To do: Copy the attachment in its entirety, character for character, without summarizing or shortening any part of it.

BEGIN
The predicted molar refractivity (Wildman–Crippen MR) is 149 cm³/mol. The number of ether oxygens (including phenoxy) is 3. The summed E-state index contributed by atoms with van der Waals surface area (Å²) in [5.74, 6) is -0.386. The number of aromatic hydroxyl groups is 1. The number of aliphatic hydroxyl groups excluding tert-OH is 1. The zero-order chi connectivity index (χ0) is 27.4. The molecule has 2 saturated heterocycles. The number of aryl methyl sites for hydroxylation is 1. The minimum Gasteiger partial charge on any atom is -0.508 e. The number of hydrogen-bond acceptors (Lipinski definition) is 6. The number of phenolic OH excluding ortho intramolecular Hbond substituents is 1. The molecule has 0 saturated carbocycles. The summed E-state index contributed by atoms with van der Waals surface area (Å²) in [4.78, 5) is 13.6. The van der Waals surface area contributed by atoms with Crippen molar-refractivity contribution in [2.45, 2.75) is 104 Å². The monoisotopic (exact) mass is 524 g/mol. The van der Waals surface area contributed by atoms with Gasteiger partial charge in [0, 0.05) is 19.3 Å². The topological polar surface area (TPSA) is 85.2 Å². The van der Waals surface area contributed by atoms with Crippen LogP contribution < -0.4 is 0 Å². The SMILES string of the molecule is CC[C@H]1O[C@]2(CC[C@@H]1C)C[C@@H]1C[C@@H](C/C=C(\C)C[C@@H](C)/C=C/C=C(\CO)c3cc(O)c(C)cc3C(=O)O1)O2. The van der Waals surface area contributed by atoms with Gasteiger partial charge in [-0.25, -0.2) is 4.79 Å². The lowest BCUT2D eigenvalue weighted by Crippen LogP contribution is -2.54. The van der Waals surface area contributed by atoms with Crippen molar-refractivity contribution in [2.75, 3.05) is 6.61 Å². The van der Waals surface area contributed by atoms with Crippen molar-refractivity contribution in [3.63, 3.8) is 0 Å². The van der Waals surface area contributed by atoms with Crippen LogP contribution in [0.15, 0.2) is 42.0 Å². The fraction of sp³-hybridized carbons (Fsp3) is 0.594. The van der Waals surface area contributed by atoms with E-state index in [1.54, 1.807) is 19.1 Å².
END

The predicted molar refractivity (Wildman–Crippen MR) is 149 cm³/mol. The number of ether oxygens (including phenoxy) is 3. The summed E-state index contributed by atoms with van der Waals surface area (Å²) in [5.74, 6) is -0.386. The number of aromatic hydroxyl groups is 1. The number of aliphatic hydroxyl groups excluding tert-OH is 1. The zero-order chi connectivity index (χ0) is 27.4. The molecule has 2 saturated heterocycles. The number of aryl methyl sites for hydroxylation is 1. The minimum Gasteiger partial charge on any atom is -0.508 e. The number of hydrogen-bond acceptors (Lipinski definition) is 6. The number of phenolic OH excluding ortho intramolecular Hbond substituents is 1. The molecule has 0 saturated carbocycles. The summed E-state index contributed by atoms with van der Waals surface area (Å²) in [4.78, 5) is 13.6. The van der Waals surface area contributed by atoms with Crippen molar-refractivity contribution in [2.45, 2.75) is 104 Å². The monoisotopic (exact) mass is 524 g/mol. The van der Waals surface area contributed by atoms with Gasteiger partial charge in [0, 0.05) is 19.3 Å². The topological polar surface area (TPSA) is 85.2 Å². The van der Waals surface area contributed by atoms with Crippen LogP contribution < -0.4 is 0 Å². The SMILES string of the molecule is CC[C@H]1O[C@]2(CC[C@@H]1C)C[C@@H]1C[C@@H](C/C=C(\C)C[C@@H](C)/C=C/C=C(\CO)c3cc(O)c(C)cc3C(=O)O1)O2. The van der Waals surface area contributed by atoms with Gasteiger partial charge in [-0.25, -0.2) is 4.79 Å². The lowest BCUT2D eigenvalue weighted by Crippen LogP contribution is -2.54. The van der Waals surface area contributed by atoms with Crippen molar-refractivity contribution in [2.75, 3.05) is 6.61 Å². The van der Waals surface area contributed by atoms with Crippen molar-refractivity contribution in [3.63, 3.8) is 0 Å². The van der Waals surface area contributed by atoms with Crippen LogP contribution in [0.15, 0.2) is 42.0 Å². The fraction of sp³-hybridized carbons (Fsp3) is 0.594. The van der Waals surface area contributed by atoms with E-state index in [1.54, 1.807) is 19.1 Å².